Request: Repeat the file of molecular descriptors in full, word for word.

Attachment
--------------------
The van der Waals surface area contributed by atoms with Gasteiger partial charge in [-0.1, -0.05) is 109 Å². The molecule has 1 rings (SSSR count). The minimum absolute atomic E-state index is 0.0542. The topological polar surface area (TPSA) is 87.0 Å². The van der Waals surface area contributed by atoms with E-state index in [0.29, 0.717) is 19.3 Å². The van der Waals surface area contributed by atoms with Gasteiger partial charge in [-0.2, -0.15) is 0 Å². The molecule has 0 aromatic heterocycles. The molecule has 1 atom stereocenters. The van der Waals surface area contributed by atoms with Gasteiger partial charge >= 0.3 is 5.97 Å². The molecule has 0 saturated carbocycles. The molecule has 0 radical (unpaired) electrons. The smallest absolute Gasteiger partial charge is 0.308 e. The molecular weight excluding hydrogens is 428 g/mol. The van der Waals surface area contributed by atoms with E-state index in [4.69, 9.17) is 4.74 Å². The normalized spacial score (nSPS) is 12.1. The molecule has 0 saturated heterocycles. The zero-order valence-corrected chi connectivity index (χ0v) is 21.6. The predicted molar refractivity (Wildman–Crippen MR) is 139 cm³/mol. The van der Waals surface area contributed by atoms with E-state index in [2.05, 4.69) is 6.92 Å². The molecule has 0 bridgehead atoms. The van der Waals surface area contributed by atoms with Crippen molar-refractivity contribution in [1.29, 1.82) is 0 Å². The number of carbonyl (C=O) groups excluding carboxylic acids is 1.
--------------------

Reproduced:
The van der Waals surface area contributed by atoms with Gasteiger partial charge in [-0.1, -0.05) is 109 Å². The molecule has 1 rings (SSSR count). The minimum absolute atomic E-state index is 0.0542. The topological polar surface area (TPSA) is 87.0 Å². The van der Waals surface area contributed by atoms with E-state index in [0.29, 0.717) is 19.3 Å². The van der Waals surface area contributed by atoms with Gasteiger partial charge in [-0.2, -0.15) is 0 Å². The molecule has 0 aromatic heterocycles. The molecule has 1 atom stereocenters. The van der Waals surface area contributed by atoms with Gasteiger partial charge >= 0.3 is 5.97 Å². The molecule has 0 saturated carbocycles. The molecule has 0 radical (unpaired) electrons. The smallest absolute Gasteiger partial charge is 0.308 e. The molecular weight excluding hydrogens is 428 g/mol. The van der Waals surface area contributed by atoms with E-state index in [4.69, 9.17) is 4.74 Å². The normalized spacial score (nSPS) is 12.1. The molecule has 0 saturated heterocycles. The zero-order valence-corrected chi connectivity index (χ0v) is 21.6. The predicted molar refractivity (Wildman–Crippen MR) is 139 cm³/mol. The van der Waals surface area contributed by atoms with E-state index in [2.05, 4.69) is 6.92 Å². The molecule has 0 bridgehead atoms. The van der Waals surface area contributed by atoms with Crippen molar-refractivity contribution in [1.29, 1.82) is 0 Å². The number of carbonyl (C=O) groups excluding carboxylic acids is 1.